Tasmanians will head to the polls on May 1 for the state election, where a majority Liberal Government will be able to begin the upgrades process.

Host cities and stadiums for FIFA Women’s World Cup revealed

Details for the FIFA Women's World Cup 2023 have been confirmed, with nine host cities and 10 stadiums set to host matches for the tournament.

Details for the FIFA Women’s World Cup 2023 have been confirmed, with nine host cities and 10 stadiums set to host matches for the tournament.

Australia and New Zealand will welcome the world’s best female players in just over two years’ time, which will prove to be an exciting opportunity for both nations – being the first co-hosted FIFA Women’s World Cup and the inaugural tournament to feature 32 teams.

The announcement of the following host cities and stadiums has seen six representatives from Australia and four from New Zealand:

  • Adelaide – Hindmarsh Stadium
  • Auckland / Tāmaki Makaurau – Eden Park
  • Brisbane – Brisbane Stadium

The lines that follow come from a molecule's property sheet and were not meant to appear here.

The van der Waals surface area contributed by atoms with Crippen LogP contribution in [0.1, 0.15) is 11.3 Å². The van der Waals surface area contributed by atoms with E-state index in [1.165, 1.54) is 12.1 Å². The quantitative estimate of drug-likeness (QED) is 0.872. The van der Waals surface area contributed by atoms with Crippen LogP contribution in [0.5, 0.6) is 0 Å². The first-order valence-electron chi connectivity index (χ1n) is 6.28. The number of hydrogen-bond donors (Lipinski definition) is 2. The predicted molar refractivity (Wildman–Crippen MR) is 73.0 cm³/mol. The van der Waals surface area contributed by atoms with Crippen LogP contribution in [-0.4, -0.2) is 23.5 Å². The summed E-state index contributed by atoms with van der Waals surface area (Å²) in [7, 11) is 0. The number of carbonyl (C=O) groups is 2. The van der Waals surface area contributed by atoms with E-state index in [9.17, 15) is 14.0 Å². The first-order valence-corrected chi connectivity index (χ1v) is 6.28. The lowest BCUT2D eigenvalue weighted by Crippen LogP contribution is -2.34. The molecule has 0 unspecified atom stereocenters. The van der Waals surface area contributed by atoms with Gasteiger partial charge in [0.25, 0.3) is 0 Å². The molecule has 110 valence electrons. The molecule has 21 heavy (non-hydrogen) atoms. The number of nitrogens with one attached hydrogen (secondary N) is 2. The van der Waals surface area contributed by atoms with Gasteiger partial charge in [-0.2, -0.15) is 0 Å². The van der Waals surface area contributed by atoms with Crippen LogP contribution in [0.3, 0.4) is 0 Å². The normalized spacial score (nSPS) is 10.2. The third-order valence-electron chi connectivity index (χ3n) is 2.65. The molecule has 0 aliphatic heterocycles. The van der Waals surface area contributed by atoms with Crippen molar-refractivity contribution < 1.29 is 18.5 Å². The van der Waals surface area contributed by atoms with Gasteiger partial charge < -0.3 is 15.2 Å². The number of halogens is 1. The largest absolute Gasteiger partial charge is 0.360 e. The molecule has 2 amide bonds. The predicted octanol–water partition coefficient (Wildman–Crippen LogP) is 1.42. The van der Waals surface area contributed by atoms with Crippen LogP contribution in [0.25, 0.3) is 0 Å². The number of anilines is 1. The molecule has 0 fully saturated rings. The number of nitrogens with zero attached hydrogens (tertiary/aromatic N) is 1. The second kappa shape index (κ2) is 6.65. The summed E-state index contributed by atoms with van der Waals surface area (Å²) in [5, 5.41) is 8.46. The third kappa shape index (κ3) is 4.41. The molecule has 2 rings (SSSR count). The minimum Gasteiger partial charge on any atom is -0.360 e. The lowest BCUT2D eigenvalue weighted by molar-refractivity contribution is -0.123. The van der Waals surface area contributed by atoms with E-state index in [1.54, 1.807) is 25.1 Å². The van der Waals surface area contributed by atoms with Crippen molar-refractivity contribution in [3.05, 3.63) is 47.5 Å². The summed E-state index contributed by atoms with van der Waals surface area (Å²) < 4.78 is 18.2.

• Dunedin / Ōtepoti – Dunedin Stadium
  • Hamilton / Kirikiriroa – Waikato Stadium
  • Melbourne – Melbourne Rectangular Stadium
  • Perth – Perth Rectangular Stadium
  • Sydney – Stadium Australia and Sydney Football Stadium
  • Wellington /  Te Whanganui-a-Tara  – Wellington Stadium

While the exact fixtures are still to be determined, we do know that Eden Park in Auckland has been selected for the opening FIFA Women’s World Cup match, with Stadium Australia in Sydney the destination for the Final.

Speaking at a media conference on Thursday at Melbourne Rectangular Stadium, Football Australia Chairman Chris Nikou was proud to see the latest progress leading into the FIFA Women’s World Cup.

“This is an important day for the sport because now the hard work goes to the next level – it’s a watershed moment,” he said.

“The Women’s World Cup is a tournament like no other – not since the Sydney Olympics with the attention of the world.

“[We’ve seen] an increase in gross domestic product of $320 billion, over one million spectators & audience, 400,000 more women & girls playing our sport – as we work with our member federations on equality of participation by 2027.